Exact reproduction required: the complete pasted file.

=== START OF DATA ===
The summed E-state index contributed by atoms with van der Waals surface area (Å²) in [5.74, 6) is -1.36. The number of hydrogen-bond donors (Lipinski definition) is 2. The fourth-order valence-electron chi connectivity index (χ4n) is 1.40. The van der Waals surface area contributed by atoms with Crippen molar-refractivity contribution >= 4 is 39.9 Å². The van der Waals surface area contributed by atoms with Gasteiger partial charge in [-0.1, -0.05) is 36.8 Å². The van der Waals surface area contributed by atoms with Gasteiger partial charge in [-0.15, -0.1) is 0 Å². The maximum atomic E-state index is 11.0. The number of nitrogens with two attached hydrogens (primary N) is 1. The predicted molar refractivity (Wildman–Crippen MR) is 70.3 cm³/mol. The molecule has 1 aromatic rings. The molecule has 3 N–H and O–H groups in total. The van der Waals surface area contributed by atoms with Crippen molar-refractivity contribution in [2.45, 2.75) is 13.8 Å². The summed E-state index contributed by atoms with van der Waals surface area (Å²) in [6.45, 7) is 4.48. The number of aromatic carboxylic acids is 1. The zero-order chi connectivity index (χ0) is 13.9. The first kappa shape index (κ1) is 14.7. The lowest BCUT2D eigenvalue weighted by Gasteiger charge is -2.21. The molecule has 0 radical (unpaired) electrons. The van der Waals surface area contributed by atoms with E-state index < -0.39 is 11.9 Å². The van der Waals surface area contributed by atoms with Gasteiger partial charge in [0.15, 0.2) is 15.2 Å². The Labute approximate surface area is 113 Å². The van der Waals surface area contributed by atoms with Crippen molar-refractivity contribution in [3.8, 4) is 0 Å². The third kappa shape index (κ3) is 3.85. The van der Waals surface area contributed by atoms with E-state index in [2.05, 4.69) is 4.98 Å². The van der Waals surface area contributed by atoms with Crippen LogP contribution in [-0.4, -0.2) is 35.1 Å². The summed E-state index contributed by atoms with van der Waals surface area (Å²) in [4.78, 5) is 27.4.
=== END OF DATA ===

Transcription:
The summed E-state index contributed by atoms with van der Waals surface area (Å²) in [5.74, 6) is -1.36. The number of hydrogen-bond donors (Lipinski definition) is 2. The fourth-order valence-electron chi connectivity index (χ4n) is 1.40. The van der Waals surface area contributed by atoms with Crippen molar-refractivity contribution >= 4 is 39.9 Å². The van der Waals surface area contributed by atoms with Gasteiger partial charge in [-0.1, -0.05) is 36.8 Å². The van der Waals surface area contributed by atoms with Gasteiger partial charge in [-0.15, -0.1) is 0 Å². The maximum atomic E-state index is 11.0. The number of nitrogens with two attached hydrogens (primary N) is 1. The predicted molar refractivity (Wildman–Crippen MR) is 70.3 cm³/mol. The molecule has 1 aromatic rings. The molecule has 3 N–H and O–H groups in total. The van der Waals surface area contributed by atoms with Crippen molar-refractivity contribution in [2.45, 2.75) is 13.8 Å². The summed E-state index contributed by atoms with van der Waals surface area (Å²) in [6.45, 7) is 4.48. The number of aromatic carboxylic acids is 1. The zero-order chi connectivity index (χ0) is 13.9. The first kappa shape index (κ1) is 14.7. The lowest BCUT2D eigenvalue weighted by Gasteiger charge is -2.21. The molecule has 0 radical (unpaired) electrons. The van der Waals surface area contributed by atoms with E-state index < -0.39 is 11.9 Å². The van der Waals surface area contributed by atoms with Gasteiger partial charge in [0.15, 0.2) is 15.2 Å². The Labute approximate surface area is 113 Å². The van der Waals surface area contributed by atoms with Crippen molar-refractivity contribution in [3.8, 4) is 0 Å². The third kappa shape index (κ3) is 3.85. The van der Waals surface area contributed by atoms with E-state index in [2.05, 4.69) is 4.98 Å². The van der Waals surface area contributed by atoms with Crippen LogP contribution in [-0.4, -0.2) is 35.1 Å². The summed E-state index contributed by atoms with van der Waals surface area (Å²) in [4.78, 5) is 27.4.